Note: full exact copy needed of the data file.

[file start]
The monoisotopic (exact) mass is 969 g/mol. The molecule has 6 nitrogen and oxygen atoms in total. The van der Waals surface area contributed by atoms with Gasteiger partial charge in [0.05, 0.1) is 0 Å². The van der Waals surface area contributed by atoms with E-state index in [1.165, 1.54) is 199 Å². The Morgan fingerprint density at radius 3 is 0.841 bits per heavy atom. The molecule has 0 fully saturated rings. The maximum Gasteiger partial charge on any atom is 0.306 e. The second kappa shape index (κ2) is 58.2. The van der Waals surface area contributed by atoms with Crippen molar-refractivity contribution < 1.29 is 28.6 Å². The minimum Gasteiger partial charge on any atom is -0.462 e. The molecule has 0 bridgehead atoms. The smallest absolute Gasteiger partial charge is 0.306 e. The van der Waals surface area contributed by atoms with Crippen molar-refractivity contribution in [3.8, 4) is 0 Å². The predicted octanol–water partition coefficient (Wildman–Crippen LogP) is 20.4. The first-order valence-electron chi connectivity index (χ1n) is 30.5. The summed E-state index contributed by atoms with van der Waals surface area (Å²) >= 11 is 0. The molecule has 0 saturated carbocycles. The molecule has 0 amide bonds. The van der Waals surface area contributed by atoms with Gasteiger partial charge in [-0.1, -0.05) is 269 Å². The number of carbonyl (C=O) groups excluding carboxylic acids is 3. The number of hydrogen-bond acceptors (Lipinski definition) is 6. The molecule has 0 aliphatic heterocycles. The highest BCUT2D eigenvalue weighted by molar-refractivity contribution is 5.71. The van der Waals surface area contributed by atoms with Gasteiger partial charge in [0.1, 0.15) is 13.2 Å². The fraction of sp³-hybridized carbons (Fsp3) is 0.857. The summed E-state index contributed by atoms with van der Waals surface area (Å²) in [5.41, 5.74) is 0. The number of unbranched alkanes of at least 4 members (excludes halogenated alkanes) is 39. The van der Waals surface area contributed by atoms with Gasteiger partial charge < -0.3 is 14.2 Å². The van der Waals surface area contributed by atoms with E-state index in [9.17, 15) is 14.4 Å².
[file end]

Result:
The monoisotopic (exact) mass is 969 g/mol. The molecule has 6 nitrogen and oxygen atoms in total. The van der Waals surface area contributed by atoms with Gasteiger partial charge in [0.05, 0.1) is 0 Å². The van der Waals surface area contributed by atoms with E-state index in [1.165, 1.54) is 199 Å². The Morgan fingerprint density at radius 3 is 0.841 bits per heavy atom. The molecule has 0 fully saturated rings. The maximum Gasteiger partial charge on any atom is 0.306 e. The second kappa shape index (κ2) is 58.2. The van der Waals surface area contributed by atoms with Crippen molar-refractivity contribution < 1.29 is 28.6 Å². The minimum Gasteiger partial charge on any atom is -0.462 e. The molecule has 0 bridgehead atoms. The smallest absolute Gasteiger partial charge is 0.306 e. The van der Waals surface area contributed by atoms with Crippen molar-refractivity contribution in [3.8, 4) is 0 Å². The predicted octanol–water partition coefficient (Wildman–Crippen LogP) is 20.4. The first-order valence-electron chi connectivity index (χ1n) is 30.5. The summed E-state index contributed by atoms with van der Waals surface area (Å²) >= 11 is 0. The molecule has 0 saturated carbocycles. The molecule has 0 amide bonds. The van der Waals surface area contributed by atoms with Gasteiger partial charge in [-0.1, -0.05) is 269 Å². The number of carbonyl (C=O) groups excluding carboxylic acids is 3. The number of hydrogen-bond acceptors (Lipinski definition) is 6. The molecule has 0 aliphatic heterocycles. The highest BCUT2D eigenvalue weighted by molar-refractivity contribution is 5.71. The van der Waals surface area contributed by atoms with Gasteiger partial charge in [0.1, 0.15) is 13.2 Å². The fraction of sp³-hybridized carbons (Fsp3) is 0.857. The summed E-state index contributed by atoms with van der Waals surface area (Å²) in [5.41, 5.74) is 0. The number of unbranched alkanes of at least 4 members (excludes halogenated alkanes) is 39. The van der Waals surface area contributed by atoms with Gasteiger partial charge < -0.3 is 14.2 Å². The van der Waals surface area contributed by atoms with E-state index in [9.17, 15) is 14.4 Å².